Will a swollen testicle go away?
Depends on the source of the swollen testicle. But if a testicle swollen, obviously, mention it to a parent, a friend, and hopefully a physician for an evaluation. But there's a lot of things that can cause that.
What is a testicular cysts and are they painful?
So testicular cysts are surprisingly common, but they're usually next to the testicle rather than arising from the testicle. There's this little tiny structure next to the testicle called the epididymis. It's kind of shaped like a worm attached to the side of the egg shaped testicle. Really, really common to get cysts there. Really, really, really uncommon that it causes problems. But on occasion, they can get really large and get in the way of things or cause pain. And bring it to someone's attention if it's bothering you.
By someone's attention, do you mean a physician?
What is testicular torsion and what does that feel like?
So people are going to start cringing in their cars or while they're exercising right now, but testicles can twist on themselves. Basically that cord that attaches can twist and the blood supply can cut off. And it gets extremely painful really quickly and shout out loud kind of pain. And if that occurs to you where it happens quickly, you get into an emergency room. It's most common in teenagers, 20s, people in their 20s and 30s. And if it's caught in time, we can and twist them and save the testicle. If people wait too long, the blood supply gets compromised. And oftentimes the testicle is dead and needs to be removed.
Is there a time frame you usually look at?
Earlier is better. Sort of each hour matters. We can usually save the testicle if people show up within six or eight hours, but our success rate is lower the longer they wait.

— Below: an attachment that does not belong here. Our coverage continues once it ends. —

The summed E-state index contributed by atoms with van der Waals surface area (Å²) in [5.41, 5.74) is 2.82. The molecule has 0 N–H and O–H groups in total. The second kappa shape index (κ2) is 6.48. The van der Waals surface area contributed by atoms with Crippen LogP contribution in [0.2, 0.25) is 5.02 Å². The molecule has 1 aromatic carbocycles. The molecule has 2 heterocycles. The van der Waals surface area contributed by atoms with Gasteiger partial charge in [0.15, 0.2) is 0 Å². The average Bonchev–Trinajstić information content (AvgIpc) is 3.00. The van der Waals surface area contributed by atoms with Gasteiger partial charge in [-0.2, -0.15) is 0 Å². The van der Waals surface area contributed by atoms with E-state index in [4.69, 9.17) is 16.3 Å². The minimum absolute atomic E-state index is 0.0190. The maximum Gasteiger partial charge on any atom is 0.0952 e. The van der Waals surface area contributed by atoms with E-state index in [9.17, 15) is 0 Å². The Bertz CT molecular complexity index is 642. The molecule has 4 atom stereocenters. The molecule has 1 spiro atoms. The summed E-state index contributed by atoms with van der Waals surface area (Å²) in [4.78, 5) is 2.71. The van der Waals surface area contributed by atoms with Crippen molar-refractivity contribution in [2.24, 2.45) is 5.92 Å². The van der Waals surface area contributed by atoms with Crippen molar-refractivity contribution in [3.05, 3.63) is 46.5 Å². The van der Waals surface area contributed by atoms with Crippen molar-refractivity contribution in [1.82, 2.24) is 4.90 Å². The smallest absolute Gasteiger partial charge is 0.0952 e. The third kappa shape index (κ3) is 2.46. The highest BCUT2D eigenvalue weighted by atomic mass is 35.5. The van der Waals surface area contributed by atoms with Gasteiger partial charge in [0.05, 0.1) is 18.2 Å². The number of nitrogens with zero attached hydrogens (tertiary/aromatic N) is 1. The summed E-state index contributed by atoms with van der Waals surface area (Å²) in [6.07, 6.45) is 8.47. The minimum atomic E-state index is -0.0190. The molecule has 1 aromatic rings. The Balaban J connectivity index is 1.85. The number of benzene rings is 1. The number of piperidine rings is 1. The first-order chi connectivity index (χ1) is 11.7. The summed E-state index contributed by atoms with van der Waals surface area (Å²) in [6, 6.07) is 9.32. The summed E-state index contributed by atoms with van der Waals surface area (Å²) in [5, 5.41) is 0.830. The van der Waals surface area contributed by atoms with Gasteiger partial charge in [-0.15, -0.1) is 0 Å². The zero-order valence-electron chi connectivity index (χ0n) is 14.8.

But the pain is going to be so bad, people are probably going to head to the emergency room right away.
This isn't subtle. You know that something is going on. And the mind is amazing and sometimes explains things away. But if you do experience that pain, get in to see somebody.
During the research phase of this episode, I consulted with a few friends who expressed concerns about testicular cancer in specific. One of them mentioned to me.
We're told all the time to check for testicular lumps, but I have absolutely no idea what they feel like. What do they feel like?
So I don't think it'll be a surprise to anyone that boys and men can often be knuckleheads when it comes to their health. And the bottom line is if you feel your testicle-- and I encourage doing it at least once a month, preferably in the shower elsewhere-- use the first three fingers on each hand. If there's ever a lump or a bump that wasn't there before, get it checked out. The good news is it's usually not cancer. But if it is testicular cancer, it usually feels like a firm bump. Or on occasion, the entire testicle has gotten very firm and a nodular.
Testicular cancer is incredibly uncommon. There's only about 8,000 people a year in the US that are diagnosed with it. But the sweet spot where most guys are diagnosed are between the ages of 18 and 35. If it's diagnosed, it's one of the most curable cancers that we have. So sometimes there's very minimal treatment. Sometimes it's more extensive. Don't let your mind take you and convince you that it's something else. Go get checked out. Make sure it's not testicular cancer. Even if it is testicular cancer, incredibly high likelihood of curing it.
Moving on to the prostate. Let's talk about what is the prostate and what does the prostate do.
I really, really wish I knew why we have a prostate. All it does is cause problems. The only known function of it is it helps to liquefy the ejaculation. So it's not as much of a coagulate. It's sort of smoother and easier and probably travels better to where it needs to go, which is the cervix and uterus in a woman. Now after that, all it does is causes problems. It gets big and causes urinary symptoms. It gets infected and causes pain and urinary symptoms. And it causes cancer very regularly.